Not every marketer needs or wants to peel the onion. Outcomes based marketing is well suited to many, and certainly simplifies a complex ecosystem. But for many marketers, it seems there is an emerging need for transparency at every step of the supply chain, and a perception that this transparency can be better facilitated through direct relationships with publishers and tech.
iKorea is a column by Soyoon Bach, a Digital Marketing professional in Seoul, covering developments in the Korean digital ecosystem.
Programmatic media buying is a powerful infant. While the technology itself is fairly new, it’s making strides globally. According to eMarketer, the programmatic market in the United States is projected to reach an estimated amount of 26.78 billion USD by the end of this year.
While North America is still by far the biggest programmatic market to date, Asia is quickly catching up and experiencing fast growth rates. Japan, Singapore, and Australia are leading the way as more mature programmatic markets in APAC. Korea is a big digital ad spender – the sixth largest in the world. However, programmatic buying is struggling to get its footing in the nation.
The estimated programmatic spend in Korea as of 2016 was around 141 million USD, which is far behind the billions spent in North America. Also, the definition of “programmatic transactions” is still murky; therefore, it’s unclear how much of that 141 million is truly programmatic. So why is this the case? How could one of the leaders of digital ad spending in Asia have resisted the strong programmatic current taking over the industry?
To understand this phenomenon, it’s important to take a look back through the history of Korea’s digital landscape. Since Yahoo! entered the domestic market in 1997, the digital ecosystem has largely been shaped and influenced by web portals, whereas web portals became fatally disrupted with the introduction of Google in North America. 1999 saw the birth of two web portals that still remain local titans – Daum and Naver. Dozens of other web portals competed for market share but Naver solidified its place at the top in 2003 and has maintained the position ever since. Daum come as a not-so-close second (the Bing to its Google if you may).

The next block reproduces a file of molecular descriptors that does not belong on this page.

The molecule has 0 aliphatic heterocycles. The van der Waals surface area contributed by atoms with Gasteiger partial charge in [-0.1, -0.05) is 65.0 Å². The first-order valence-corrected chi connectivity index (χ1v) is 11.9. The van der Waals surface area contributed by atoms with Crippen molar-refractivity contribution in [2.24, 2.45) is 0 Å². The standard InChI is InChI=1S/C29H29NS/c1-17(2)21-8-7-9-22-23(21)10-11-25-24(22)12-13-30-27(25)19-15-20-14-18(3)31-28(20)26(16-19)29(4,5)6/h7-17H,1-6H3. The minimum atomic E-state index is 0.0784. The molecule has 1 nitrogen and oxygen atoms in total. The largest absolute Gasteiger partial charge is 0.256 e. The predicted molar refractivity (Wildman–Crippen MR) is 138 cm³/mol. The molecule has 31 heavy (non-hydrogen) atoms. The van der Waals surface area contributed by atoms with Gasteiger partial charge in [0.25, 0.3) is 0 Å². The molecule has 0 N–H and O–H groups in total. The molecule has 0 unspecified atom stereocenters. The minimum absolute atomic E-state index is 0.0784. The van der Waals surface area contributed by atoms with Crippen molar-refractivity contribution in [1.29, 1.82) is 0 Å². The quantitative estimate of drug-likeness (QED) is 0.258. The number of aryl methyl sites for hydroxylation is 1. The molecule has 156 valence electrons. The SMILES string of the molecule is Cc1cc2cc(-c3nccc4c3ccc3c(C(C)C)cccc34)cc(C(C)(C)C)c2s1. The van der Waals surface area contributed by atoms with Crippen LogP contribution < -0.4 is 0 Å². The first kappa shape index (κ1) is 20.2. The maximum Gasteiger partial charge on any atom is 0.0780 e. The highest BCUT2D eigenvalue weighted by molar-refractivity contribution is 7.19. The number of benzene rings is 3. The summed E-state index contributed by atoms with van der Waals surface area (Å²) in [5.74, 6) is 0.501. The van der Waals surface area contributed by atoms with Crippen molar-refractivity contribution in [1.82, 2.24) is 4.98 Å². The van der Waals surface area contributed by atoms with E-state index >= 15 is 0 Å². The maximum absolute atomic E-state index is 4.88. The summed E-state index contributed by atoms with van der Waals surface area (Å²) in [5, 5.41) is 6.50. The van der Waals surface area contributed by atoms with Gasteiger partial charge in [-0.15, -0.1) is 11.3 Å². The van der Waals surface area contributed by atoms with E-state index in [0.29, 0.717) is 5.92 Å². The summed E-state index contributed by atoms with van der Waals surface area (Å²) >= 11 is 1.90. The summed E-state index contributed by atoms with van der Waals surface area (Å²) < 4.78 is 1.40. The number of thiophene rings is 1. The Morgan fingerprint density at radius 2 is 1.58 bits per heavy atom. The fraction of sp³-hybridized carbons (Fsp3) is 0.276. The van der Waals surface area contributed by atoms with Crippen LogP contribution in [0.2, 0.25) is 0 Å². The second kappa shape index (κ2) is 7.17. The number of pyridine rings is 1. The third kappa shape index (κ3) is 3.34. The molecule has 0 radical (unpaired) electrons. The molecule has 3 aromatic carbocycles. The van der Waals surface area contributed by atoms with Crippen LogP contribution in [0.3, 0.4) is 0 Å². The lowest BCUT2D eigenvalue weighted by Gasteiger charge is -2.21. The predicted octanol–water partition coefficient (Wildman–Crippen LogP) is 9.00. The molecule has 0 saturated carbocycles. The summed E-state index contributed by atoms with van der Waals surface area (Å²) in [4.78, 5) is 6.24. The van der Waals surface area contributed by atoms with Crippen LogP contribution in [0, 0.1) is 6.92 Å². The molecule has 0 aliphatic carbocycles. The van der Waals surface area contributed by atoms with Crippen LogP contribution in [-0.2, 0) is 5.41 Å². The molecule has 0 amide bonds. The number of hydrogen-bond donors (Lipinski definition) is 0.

Naver is a formidable giant. The key difference between Google and Naver is that Google is a launching-off point. You start on Google and use it as a tool to help you get to where you need to go. Naver is different. It’s its own fully functioning ecosystem, equipped with search functions, blogs, cafes (communities), maps, ask sections, news, shopping, webtoons, music, real estate, finance, etc. You could access a mind-boggling amount of content without ever having to truly leave the platform. The experience is enclosed in comparison to Google’s openness.
This is probably the biggest reason why programmatic is stunted in Korea. One of the reasons why programmatic is such a hit is because it makes it so much easier to sell and buy ad inventory. There were an estimated 1.82 billion active websites in the US in April 2017. Imagine advertisers having to shift through that many websites to decide which publisher’s inventory they want to purchase. It also makes it that much harder for publishers to manually sell their inventory. But when you put it into an automated system, such as programmatic media buying, it relieves the pressures of manually selling and buying.
However, Naver never has this problem. Many Koreans go to Naver to start web surfing and usually will stay within the platform for most, if not all, of their internet journey. Thus, advertisers will always go to Naver to buy inventory because they know that it’s guaranteed to be shown to a wide audience. Unlike Google, that has famously refused any form of disruptive ads on its search engine (e.g. banners and pop-ups), Naver allows ads to be shown on a variety of placements all throughout their portal. And it’s always in high demand.
Advertisers have to go through booking processes for most of the inventory, possibly facing hefty penalties for booking cancellations. They also have to adhere to strict rules set by Naver, be satisfied with simplistic reports that don’t reveal much, deal with the strict forbiddance of third-party tracking, etc. For Naver Timeboard, which guarantees your ads will be shown in the spot right under the main search engine for one hour, advertisers can pay up to 30,000 USD. FOR ONE HOUR.